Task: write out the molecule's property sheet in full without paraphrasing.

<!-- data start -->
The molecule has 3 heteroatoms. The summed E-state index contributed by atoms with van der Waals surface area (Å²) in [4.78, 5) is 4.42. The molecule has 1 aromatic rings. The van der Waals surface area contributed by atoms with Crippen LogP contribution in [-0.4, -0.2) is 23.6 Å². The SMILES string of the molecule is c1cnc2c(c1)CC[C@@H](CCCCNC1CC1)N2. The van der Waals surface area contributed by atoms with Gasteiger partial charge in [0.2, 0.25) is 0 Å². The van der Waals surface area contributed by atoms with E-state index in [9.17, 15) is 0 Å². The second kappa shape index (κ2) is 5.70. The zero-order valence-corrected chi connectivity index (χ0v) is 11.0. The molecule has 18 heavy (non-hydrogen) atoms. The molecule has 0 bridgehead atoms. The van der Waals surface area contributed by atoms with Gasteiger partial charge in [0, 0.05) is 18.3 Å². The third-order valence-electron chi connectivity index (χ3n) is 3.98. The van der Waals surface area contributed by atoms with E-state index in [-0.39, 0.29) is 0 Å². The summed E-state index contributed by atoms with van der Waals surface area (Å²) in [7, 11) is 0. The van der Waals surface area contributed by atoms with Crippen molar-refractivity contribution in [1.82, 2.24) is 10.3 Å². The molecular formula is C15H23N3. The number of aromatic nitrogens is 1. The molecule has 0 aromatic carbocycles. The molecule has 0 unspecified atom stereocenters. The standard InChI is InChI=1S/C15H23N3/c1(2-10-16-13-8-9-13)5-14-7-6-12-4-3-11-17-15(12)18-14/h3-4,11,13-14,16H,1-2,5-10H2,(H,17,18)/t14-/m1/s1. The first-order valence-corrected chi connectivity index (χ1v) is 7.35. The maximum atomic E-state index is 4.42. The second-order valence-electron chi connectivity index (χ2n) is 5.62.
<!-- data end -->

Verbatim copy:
The molecule has 3 heteroatoms. The summed E-state index contributed by atoms with van der Waals surface area (Å²) in [4.78, 5) is 4.42. The molecule has 1 aromatic rings. The van der Waals surface area contributed by atoms with Crippen LogP contribution in [-0.4, -0.2) is 23.6 Å². The SMILES string of the molecule is c1cnc2c(c1)CC[C@@H](CCCCNC1CC1)N2. The van der Waals surface area contributed by atoms with Gasteiger partial charge in [0.2, 0.25) is 0 Å². The van der Waals surface area contributed by atoms with E-state index in [9.17, 15) is 0 Å². The second kappa shape index (κ2) is 5.70. The zero-order valence-corrected chi connectivity index (χ0v) is 11.0. The molecule has 18 heavy (non-hydrogen) atoms. The molecule has 0 bridgehead atoms. The van der Waals surface area contributed by atoms with Gasteiger partial charge in [0, 0.05) is 18.3 Å². The third-order valence-electron chi connectivity index (χ3n) is 3.98. The van der Waals surface area contributed by atoms with E-state index in [-0.39, 0.29) is 0 Å². The summed E-state index contributed by atoms with van der Waals surface area (Å²) in [7, 11) is 0. The van der Waals surface area contributed by atoms with Crippen molar-refractivity contribution in [1.82, 2.24) is 10.3 Å². The molecular formula is C15H23N3. The number of aromatic nitrogens is 1. The molecule has 0 aromatic carbocycles. The molecule has 0 unspecified atom stereocenters. The standard InChI is InChI=1S/C15H23N3/c1(2-10-16-13-8-9-13)5-14-7-6-12-4-3-11-17-15(12)18-14/h3-4,11,13-14,16H,1-2,5-10H2,(H,17,18)/t14-/m1/s1. The first-order valence-corrected chi connectivity index (χ1v) is 7.35. The maximum atomic E-state index is 4.42. The second-order valence-electron chi connectivity index (χ2n) is 5.62.